Bluebird and Small Cavity Nester Conservation
Sialis - Bluebirds and other small cavity nesters
 
bluebirds

eggs

YOU KNOW YOU'RE A BLUEBIRDER WHEN...

QUICK TIPS: A few ways to tell if you're serious about bluebirding...

YOU KNOW YOU'RE A BLUEBIRDER WHEN...

  • You know you're a bluebirder.  Photo by David Kinneer
    You consider bluebirds the true harbingers of spring.  (Forget about robins!)
  • The first egg of the year always brings a smile to your face.
  • You watch the bluebird box instead of the boob tube.
  • You can recognize ‘your’ bluebirds by their looks, song, or behavior. They come when you call.
  • You tell houseguests “Yes, that’s a container of squirming mealworms in the refrigerator.  Why?  Is there something wrong with that?”
  • The wallpaper on your cellphone/laptop/desktop computer is a bluebird photo (probably by David Kinneer.)
  • You roll your eyes when people refer to Blue Jays as bluebirds.
  • Your shelves/clothing/walls/car/mailbox/hat have bluebirds on them.  (Extra points for a bluebird tattoo.)
  • You find the chirp of a House Sparrow worse than fingernails on a chalkboard.  You flinch when you hear it at Home Depot or on TV.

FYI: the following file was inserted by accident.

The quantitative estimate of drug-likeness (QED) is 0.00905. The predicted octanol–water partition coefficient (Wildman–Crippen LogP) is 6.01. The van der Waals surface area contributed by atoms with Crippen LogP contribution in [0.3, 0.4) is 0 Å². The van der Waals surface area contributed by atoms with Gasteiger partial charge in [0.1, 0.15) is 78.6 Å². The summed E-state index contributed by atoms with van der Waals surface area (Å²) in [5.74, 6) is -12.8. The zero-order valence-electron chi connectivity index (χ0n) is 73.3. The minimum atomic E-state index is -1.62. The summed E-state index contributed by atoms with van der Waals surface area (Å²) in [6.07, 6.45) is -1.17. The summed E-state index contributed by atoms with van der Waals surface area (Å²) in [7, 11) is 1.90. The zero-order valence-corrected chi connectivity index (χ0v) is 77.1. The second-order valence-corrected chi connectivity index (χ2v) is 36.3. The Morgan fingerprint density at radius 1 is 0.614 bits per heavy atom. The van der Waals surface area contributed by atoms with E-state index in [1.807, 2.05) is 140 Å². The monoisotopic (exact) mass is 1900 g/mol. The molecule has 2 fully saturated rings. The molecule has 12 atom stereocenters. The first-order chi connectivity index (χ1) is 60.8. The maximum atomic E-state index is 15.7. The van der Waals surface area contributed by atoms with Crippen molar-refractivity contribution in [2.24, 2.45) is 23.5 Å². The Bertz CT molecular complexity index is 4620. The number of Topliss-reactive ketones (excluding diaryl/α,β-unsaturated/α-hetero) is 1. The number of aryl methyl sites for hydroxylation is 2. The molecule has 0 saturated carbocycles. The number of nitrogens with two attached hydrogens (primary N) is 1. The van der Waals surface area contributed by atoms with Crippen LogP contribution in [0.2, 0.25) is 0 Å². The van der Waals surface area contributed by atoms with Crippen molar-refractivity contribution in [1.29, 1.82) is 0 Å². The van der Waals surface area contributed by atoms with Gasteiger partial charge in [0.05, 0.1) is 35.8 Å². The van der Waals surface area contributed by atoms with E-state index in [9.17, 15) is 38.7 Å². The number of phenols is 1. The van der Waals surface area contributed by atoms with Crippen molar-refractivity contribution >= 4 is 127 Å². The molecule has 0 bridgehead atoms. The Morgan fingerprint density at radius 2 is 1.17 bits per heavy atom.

• Your shed is overflowing with boxes, poles and miscellaneous supplies (which you spent more money on than you care to admit.)  You always carry a bluebirding toolbox in your vehicle.
  • You complain at those stores selling flimsy ‘craft’ nestboxes that cannot be opened for monitoring or cleaning.
  • People refer to you as the Bluebird Lady or Bluebird Man.
  • You can talk for hours about cavity nesters (to the dismay of your partner.)
  • You engage in heated arguments about which style of nestbox is best.
  • You cringe when driving by a tree-mounted birdhouse with a busted roof and squirrel-gnawed entrance hole.
  • You stop at construction sites and ask to paw through their scrap wood piles.
  • Your happy place is on the bluebird trail.
  • Like a mad scientist, you constantly experiment with variations of baffles, heat shields, sparrow spookers, wren guards and other contraptions, in an effort to give your bluebirds their best chance at survival.
  • You mourn the loss of each egg, baby, or adult.  You find you are simultaneously sad and relieved when nesting season ends.
  • You anxiously await your quarterly copy of the NABS Bluebird journal, and read it cover to cover.

Compiled by Bet Zimmerman Smith with wonderful contributions by fellow Facebooking bluebirders.

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Always keep in mind that the nestboxes you build, install and monitor today, may well be your very real connection to friends and loved ones long after you are gone.
- David Gwin, Bluebird_L, 2006

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May all your blues be birds!

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Photo in header by Wendell Long.
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Last updated January 19, 2018. Design by Chimalis.

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